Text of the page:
Another interesting finding is that gender pay gaps in general do not narrow over the working lives of women, but often tend to increase over time. Indeed, for many professional occupations including the above-mentioned STEM occupations, we find in many countries lower or even negative wage gaps among youth – defined as workers aged 20-24 years (as there are few workers below 20 years of age in professional occupations) – indicating that young women in these occupations earn only slightly lower, or even higher wages than young men. This situation quickly reverses, however, as we move to higher age-groups. For instance, young women who are science and engineering professionals earn more than young men in the same occupations in several countries including Chile, France, Lebanon, the Philippines, Thailand, and the United Kingdom. In all these countries, however, the gender wage gap reverses for workers aged 25 and over (30 and over in the case of Thailand). This reversal of the wage gap can also be observed for health professionals in Colombia, Lebanon, Mexico, the Occupied Palestinian Territory, and the United States. In other countries with available data, young men who are health professionals earn more on average than women in the same occupations, but the wage gap also increases over time (with older age groups).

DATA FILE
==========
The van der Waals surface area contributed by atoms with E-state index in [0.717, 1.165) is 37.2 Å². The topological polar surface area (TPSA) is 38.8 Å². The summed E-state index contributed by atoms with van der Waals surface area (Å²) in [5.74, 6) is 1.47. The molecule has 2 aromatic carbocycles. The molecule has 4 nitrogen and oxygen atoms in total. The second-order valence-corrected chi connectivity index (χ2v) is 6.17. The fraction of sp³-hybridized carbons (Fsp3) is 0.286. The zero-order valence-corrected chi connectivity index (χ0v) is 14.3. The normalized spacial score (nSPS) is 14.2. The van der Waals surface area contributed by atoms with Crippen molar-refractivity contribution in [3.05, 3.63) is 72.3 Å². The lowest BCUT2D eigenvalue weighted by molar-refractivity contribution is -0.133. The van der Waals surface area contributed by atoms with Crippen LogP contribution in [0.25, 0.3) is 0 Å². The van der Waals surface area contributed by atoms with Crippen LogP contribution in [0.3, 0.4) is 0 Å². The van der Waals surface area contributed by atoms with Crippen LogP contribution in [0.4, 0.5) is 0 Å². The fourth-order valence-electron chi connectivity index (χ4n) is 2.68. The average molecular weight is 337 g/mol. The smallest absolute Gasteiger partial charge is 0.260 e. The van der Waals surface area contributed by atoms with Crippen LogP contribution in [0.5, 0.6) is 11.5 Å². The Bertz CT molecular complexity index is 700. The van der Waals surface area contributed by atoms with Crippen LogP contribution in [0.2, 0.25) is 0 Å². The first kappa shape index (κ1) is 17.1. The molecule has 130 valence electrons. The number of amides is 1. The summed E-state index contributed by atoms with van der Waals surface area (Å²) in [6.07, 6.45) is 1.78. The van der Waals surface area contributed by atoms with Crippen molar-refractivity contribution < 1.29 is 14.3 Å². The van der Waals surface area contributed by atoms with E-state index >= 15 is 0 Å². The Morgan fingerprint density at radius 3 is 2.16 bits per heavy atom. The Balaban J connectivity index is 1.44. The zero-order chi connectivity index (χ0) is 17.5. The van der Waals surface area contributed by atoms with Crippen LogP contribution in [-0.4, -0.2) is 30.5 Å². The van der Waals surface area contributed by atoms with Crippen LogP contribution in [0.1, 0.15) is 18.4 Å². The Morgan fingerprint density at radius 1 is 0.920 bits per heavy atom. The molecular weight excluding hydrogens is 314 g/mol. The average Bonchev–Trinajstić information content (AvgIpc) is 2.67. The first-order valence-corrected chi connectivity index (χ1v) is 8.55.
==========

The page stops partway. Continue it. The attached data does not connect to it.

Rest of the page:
Many factors can explain such findings. For instance, it is possible that the reservation wage of young women (i.e. the wage below which young women are not likely to participate in the labour market) is higher than that of young men in many contexts, particularly where labour force participation among young women is very low. For instance, it may be that social and cultural factors, including care responsibilities, discourage or prevent young women from taking up jobs that do not meet certain standards with respect to wages and working conditions.